- Historic Sites
The first and last trip of the “unsinkable” Titanic
December 1955 | Volume 7, Issue 1
Life was a good deal duller down in Second Class, where science teacher Lawrence Beesley and the Reverend Ernest Carter liked to discuss the shortcomings of British universities in preparing young men for the church. But Third Class couldn’t have been livelier. The lovely colleens and the strapping Irish boys carried on uproarious hopscotch games in the after well deck while a strolling bagpipe player-children trooping along at his heels—seemed to be everywhere at once.
Meanwhile the crew wrestled with all the minor troubles that beset a new ship. Down in the Turkish bath, Masseuse Maud Slocombe struggled to clean up the mess left behind by the builders. There seemed to be a half-eaten sandwich or empty beer bottle in every nook and corner. “They were Belfast men,” she mischievously explains today. In the engine room, men from the Harland & Wolff shipyard endlessly checked the valves and dials, getting everything in perfect order. In cabin A-36, Thomas Andrews, the builder himself, worked over the ship’s blueprints far into the night—trouble with the restaurant galley hot press, his plan to change part of the writing room into two more staterooms.
On top of the usual troubles a small fire broke out in one of the stokeholds. All Friday and Saturday the stokers shoveled away, trying to get to the source. With one thing and another, nobody paid much attention to the wireless message received Friday night from the French liner La Touraine, warning of ice ahead. Fourth Officer Boxhall dutifully plotted the position on the map in the chart room, but it was over a thousand miles away, and everyone went on with his work.
Sunday, April 14, dawned crisp and clear on a calm, blue sea. Colonel Archibald Gracie, an amateur military historian by way of West Point and an independent income, bounced out of bed for a pre-breakfast warm-up with Fred Wright, the Titanic ’s squash pro. Then a dip in the swimming pool, and up for a huge breakfast.
Others less vigorous lolled in their cabins until time for divine service. Captain Smith conducted and was reasonably brief. He led the passengers in the “Prayer for Those at Sea” and closed with Hymn 403, “Oh God Our Help in Ages Past …”
After services, many of the passengers took their morning walk on A deck (four and one-half times around was a mile), but others preferred to read or write letters. It was getting uncomfortably nippy outside. Mr. and Mrs. Isidor Straus sent a wireless greeting to their son Jesse, who was passing eastbound on the liner Amerika.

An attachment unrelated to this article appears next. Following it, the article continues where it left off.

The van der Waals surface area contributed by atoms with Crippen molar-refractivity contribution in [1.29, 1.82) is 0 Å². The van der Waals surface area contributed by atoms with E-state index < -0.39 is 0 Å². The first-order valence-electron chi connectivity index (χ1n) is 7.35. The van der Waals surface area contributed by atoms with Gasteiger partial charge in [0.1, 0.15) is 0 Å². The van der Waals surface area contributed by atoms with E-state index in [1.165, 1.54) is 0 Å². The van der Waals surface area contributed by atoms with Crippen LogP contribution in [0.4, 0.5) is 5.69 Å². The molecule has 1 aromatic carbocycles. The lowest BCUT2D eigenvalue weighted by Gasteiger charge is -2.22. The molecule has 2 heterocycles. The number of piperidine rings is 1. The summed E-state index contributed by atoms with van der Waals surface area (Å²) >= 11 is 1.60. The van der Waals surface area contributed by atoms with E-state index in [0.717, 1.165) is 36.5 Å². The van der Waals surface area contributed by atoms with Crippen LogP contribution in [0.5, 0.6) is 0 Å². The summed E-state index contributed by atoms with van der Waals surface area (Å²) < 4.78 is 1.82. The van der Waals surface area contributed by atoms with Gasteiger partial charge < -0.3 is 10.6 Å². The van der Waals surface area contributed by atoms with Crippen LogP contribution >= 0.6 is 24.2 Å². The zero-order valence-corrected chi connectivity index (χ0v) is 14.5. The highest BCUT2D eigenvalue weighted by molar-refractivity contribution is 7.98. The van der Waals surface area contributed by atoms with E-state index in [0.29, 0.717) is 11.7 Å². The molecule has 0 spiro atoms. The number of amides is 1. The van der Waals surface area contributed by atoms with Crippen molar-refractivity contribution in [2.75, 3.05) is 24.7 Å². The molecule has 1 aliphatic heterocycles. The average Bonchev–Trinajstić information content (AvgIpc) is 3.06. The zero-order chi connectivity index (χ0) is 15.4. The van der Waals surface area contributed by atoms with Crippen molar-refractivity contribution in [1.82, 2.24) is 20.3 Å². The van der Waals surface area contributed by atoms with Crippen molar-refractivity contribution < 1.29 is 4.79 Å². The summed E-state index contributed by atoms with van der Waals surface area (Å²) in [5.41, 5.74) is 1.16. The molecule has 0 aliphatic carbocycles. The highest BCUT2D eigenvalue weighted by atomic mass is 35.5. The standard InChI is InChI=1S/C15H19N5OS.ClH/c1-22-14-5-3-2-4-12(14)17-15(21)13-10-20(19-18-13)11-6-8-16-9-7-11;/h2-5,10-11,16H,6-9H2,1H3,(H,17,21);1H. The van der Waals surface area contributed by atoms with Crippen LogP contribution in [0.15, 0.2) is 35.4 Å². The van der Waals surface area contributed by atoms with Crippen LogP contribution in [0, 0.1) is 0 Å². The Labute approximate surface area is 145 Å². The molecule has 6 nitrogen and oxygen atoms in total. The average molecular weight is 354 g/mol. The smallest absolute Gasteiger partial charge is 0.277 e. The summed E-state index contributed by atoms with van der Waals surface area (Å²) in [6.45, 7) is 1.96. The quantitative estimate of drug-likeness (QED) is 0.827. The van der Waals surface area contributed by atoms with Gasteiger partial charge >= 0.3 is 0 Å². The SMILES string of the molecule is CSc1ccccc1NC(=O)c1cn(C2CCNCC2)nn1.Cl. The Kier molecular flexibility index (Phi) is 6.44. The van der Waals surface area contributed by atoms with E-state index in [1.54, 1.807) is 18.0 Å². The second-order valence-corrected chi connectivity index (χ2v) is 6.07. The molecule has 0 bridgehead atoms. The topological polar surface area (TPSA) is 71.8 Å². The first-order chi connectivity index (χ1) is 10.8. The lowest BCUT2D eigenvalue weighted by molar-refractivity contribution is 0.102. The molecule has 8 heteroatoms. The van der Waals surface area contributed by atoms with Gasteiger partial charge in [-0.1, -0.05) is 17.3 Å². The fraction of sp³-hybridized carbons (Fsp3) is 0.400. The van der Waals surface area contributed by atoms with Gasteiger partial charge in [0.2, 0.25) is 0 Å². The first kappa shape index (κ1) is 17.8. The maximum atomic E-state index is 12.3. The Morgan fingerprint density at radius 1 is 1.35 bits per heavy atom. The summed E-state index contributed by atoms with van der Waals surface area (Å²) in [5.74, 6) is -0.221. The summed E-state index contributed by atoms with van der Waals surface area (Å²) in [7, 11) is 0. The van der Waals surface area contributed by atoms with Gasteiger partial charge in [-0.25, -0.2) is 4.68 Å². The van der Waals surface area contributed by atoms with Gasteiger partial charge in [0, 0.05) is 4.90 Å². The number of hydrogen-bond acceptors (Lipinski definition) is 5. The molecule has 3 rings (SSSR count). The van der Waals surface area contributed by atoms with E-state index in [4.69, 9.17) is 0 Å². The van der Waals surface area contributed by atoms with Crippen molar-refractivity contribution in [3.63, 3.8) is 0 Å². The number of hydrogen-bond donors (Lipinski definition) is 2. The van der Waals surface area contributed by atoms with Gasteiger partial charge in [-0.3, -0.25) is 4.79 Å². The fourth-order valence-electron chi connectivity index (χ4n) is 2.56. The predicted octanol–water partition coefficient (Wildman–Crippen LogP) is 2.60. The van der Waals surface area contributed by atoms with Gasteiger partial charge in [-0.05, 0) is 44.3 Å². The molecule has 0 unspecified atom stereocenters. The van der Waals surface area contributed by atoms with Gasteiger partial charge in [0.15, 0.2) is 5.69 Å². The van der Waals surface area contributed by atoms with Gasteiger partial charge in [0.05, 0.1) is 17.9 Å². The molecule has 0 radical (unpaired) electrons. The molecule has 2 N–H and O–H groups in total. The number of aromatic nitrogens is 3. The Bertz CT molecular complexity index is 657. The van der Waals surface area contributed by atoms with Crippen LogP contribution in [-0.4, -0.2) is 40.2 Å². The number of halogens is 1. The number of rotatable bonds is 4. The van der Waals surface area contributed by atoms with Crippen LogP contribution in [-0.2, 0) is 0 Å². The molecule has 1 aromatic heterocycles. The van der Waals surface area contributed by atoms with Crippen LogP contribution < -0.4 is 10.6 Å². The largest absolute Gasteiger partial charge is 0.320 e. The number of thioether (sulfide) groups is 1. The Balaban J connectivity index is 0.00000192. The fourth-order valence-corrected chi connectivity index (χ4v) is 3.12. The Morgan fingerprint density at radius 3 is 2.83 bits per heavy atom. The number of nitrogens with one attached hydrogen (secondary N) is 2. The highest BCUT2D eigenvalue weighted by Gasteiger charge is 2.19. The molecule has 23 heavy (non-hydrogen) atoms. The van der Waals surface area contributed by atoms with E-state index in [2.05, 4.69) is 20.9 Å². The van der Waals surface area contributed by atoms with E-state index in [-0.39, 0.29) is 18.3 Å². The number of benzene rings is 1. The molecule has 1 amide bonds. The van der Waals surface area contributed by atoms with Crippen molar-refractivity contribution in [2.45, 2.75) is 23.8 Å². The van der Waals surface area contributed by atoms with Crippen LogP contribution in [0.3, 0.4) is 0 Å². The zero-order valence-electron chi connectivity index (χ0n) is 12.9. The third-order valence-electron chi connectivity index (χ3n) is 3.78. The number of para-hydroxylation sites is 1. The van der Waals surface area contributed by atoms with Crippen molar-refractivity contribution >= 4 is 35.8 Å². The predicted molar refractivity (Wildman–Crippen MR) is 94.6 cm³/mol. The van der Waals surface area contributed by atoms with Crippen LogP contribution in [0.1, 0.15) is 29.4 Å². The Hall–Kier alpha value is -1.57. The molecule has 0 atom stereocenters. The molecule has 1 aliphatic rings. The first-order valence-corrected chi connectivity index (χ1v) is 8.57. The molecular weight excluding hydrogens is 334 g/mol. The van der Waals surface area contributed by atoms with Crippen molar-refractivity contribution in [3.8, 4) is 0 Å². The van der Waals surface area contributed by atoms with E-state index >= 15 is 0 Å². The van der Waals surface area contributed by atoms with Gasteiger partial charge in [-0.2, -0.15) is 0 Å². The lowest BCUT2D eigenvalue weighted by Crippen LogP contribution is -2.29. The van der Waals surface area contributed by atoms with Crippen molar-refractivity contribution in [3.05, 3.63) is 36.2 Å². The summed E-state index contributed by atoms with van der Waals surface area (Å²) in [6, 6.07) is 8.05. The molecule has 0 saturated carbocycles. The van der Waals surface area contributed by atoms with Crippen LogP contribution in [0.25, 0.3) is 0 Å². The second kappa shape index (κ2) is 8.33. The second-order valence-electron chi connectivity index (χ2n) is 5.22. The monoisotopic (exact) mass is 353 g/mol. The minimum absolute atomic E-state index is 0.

Wireless messages were also coming in. At 9 A.M. the Caronia had reported, “Bergs, growlers and field ice in 42° N, from 49° to 51° W.” At 12:45 Captain Smith gave the message to Second Officer Charles Lightoller on the bridge and told him to read it. Now it was after one o’clock, and another warning was coming in. The Baltic reported, “Icebergs and large quantities of field ice … 41° 51′ N, 49° 52′ W.” This meant the ice was about 250 miles ahead.
Captain Smith took the Baltic message and started down for lunch. On the promenade deck he ran into Bruce Ismay, who was taking a pre-lunch constitutional. They exchanged greetings, and the Captain handed the managing director the Baltic ’s ice message. Ismay glanced at it, stuffed it in his pocket, and went on down to eat.
Sunday luncheon was on the heavy side—cockie leekie, Chicken à la Maryland, mashed potatoes, custard pudding. It was a meal that left few passengers in the mood for anything very energetic that afternoon. The French aviator Pierre Maréchal browsed through The Memoirs of Sherlock Holmes . Spencer Silverthorne dipped into a new best-seller, The Virginian. Colonel Gracie finished and returned to the ship’s library Mary Johnston’s Old Dominion. He had planted his own book, The Truth about Chickamauga, in the hands of Mr. Isidor Straus, who was dutifully wading through it.
Down in Second Class, Lawrence Beesley struggled with his baggage declaration, and the Reverend Mr. Carter tapped people for a hymn-sing that evening in the Second-Class dining saloon. Third Class was the usual beehive of swarming children, but there were few grownups on deck, because the temperature had fallen to around 45°.
Late in the afternoon the Strauses had an unexpected treat—a wireless from their son on the Amerika, returning their greeting and wishing them love. About the same time the Amerika sent another wireless message, asking the Titanic to relay some information to the Hydrographic Office in Washington: “Passed two icebergs in 41° 27′ N, 50° 8′ W.”
By now the ice was news to hardly anyone on the Titanic. Colonel Gracie heard reports late in the afternoon. And Mrs. Thayer and Mrs. Ryerson got the word straight from Bruce Ismay himself. The managing director, always fond of reminding people who he was, waved at them the Baltic message that Captain Smith had given him.